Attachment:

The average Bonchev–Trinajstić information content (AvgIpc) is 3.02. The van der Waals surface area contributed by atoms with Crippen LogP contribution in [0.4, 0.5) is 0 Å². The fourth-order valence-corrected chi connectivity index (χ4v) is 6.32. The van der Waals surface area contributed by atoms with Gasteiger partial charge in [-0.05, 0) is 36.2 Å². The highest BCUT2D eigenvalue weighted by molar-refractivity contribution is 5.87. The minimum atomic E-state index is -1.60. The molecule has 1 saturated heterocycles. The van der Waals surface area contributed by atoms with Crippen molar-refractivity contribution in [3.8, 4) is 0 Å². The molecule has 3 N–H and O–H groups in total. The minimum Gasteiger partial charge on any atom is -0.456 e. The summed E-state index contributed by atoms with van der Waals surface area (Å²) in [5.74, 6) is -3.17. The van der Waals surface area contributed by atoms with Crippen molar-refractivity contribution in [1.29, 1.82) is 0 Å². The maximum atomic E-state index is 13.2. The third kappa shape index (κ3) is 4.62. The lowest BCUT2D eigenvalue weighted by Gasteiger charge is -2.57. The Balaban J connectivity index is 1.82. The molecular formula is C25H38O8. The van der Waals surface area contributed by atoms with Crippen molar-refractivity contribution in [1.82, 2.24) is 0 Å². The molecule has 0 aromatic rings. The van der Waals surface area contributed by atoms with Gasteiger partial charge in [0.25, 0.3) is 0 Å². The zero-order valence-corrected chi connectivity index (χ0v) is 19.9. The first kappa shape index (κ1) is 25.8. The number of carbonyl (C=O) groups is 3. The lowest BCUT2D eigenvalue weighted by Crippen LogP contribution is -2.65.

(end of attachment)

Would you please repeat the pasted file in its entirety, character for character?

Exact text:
The average Bonchev–Trinajstić information content (AvgIpc) is 3.02. The van der Waals surface area contributed by atoms with Crippen LogP contribution in [0.4, 0.5) is 0 Å². The fourth-order valence-corrected chi connectivity index (χ4v) is 6.32. The van der Waals surface area contributed by atoms with Gasteiger partial charge in [-0.05, 0) is 36.2 Å². The highest BCUT2D eigenvalue weighted by molar-refractivity contribution is 5.87. The minimum atomic E-state index is -1.60. The molecule has 1 saturated heterocycles. The van der Waals surface area contributed by atoms with Crippen molar-refractivity contribution in [3.8, 4) is 0 Å². The molecule has 3 N–H and O–H groups in total. The minimum Gasteiger partial charge on any atom is -0.456 e. The summed E-state index contributed by atoms with van der Waals surface area (Å²) in [5.74, 6) is -3.17. The van der Waals surface area contributed by atoms with Crippen molar-refractivity contribution in [1.29, 1.82) is 0 Å². The maximum atomic E-state index is 13.2. The third kappa shape index (κ3) is 4.62. The lowest BCUT2D eigenvalue weighted by Gasteiger charge is -2.57. The Balaban J connectivity index is 1.82. The molecular formula is C25H38O8. The van der Waals surface area contributed by atoms with Crippen molar-refractivity contribution in [1.82, 2.24) is 0 Å². The molecule has 0 aromatic rings. The van der Waals surface area contributed by atoms with Gasteiger partial charge in [0.25, 0.3) is 0 Å². The zero-order valence-corrected chi connectivity index (χ0v) is 19.9. The first kappa shape index (κ1) is 25.8. The number of carbonyl (C=O) groups is 3. The lowest BCUT2D eigenvalue weighted by Crippen LogP contribution is -2.65.